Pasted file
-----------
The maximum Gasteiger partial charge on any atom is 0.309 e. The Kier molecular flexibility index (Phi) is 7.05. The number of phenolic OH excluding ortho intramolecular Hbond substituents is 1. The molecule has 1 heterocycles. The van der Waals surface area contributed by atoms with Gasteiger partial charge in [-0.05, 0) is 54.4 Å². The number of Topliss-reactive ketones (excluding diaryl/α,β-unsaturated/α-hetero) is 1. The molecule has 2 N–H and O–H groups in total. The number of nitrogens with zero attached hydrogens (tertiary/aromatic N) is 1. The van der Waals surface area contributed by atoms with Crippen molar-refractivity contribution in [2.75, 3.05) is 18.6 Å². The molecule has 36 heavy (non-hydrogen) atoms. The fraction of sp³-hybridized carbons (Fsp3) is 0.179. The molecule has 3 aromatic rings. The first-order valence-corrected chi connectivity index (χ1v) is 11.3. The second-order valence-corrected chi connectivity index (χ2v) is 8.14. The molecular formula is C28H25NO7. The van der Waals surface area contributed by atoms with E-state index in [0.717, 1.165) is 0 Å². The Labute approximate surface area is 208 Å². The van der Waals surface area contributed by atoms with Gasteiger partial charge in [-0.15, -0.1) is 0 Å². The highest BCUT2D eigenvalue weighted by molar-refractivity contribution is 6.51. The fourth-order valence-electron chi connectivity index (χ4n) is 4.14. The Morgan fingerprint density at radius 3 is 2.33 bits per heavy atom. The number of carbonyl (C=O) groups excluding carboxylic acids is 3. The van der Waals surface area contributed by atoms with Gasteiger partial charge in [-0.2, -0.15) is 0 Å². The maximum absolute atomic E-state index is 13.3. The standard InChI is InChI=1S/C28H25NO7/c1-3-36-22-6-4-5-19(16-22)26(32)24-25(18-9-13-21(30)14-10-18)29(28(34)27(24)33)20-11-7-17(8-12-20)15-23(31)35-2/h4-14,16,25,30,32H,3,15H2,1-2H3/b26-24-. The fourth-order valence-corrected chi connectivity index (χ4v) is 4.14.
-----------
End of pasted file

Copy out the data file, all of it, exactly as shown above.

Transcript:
The maximum Gasteiger partial charge on any atom is 0.309 e. The Kier molecular flexibility index (Phi) is 7.05. The number of phenolic OH excluding ortho intramolecular Hbond substituents is 1. The molecule has 1 heterocycles. The van der Waals surface area contributed by atoms with Gasteiger partial charge in [-0.05, 0) is 54.4 Å². The number of Topliss-reactive ketones (excluding diaryl/α,β-unsaturated/α-hetero) is 1. The molecule has 2 N–H and O–H groups in total. The number of nitrogens with zero attached hydrogens (tertiary/aromatic N) is 1. The van der Waals surface area contributed by atoms with Crippen molar-refractivity contribution in [2.75, 3.05) is 18.6 Å². The molecule has 36 heavy (non-hydrogen) atoms. The fraction of sp³-hybridized carbons (Fsp3) is 0.179. The molecule has 3 aromatic rings. The first-order valence-corrected chi connectivity index (χ1v) is 11.3. The second-order valence-corrected chi connectivity index (χ2v) is 8.14. The molecular formula is C28H25NO7. The van der Waals surface area contributed by atoms with E-state index in [0.717, 1.165) is 0 Å². The Labute approximate surface area is 208 Å². The van der Waals surface area contributed by atoms with Gasteiger partial charge in [-0.15, -0.1) is 0 Å². The highest BCUT2D eigenvalue weighted by molar-refractivity contribution is 6.51. The fourth-order valence-electron chi connectivity index (χ4n) is 4.14. The Morgan fingerprint density at radius 3 is 2.33 bits per heavy atom. The number of carbonyl (C=O) groups excluding carboxylic acids is 3. The van der Waals surface area contributed by atoms with Gasteiger partial charge in [-0.2, -0.15) is 0 Å². The maximum absolute atomic E-state index is 13.3. The standard InChI is InChI=1S/C28H25NO7/c1-3-36-22-6-4-5-19(16-22)26(32)24-25(18-9-13-21(30)14-10-18)29(28(34)27(24)33)20-11-7-17(8-12-20)15-23(31)35-2/h4-14,16,25,30,32H,3,15H2,1-2H3/b26-24-. The fourth-order valence-corrected chi connectivity index (χ4v) is 4.14.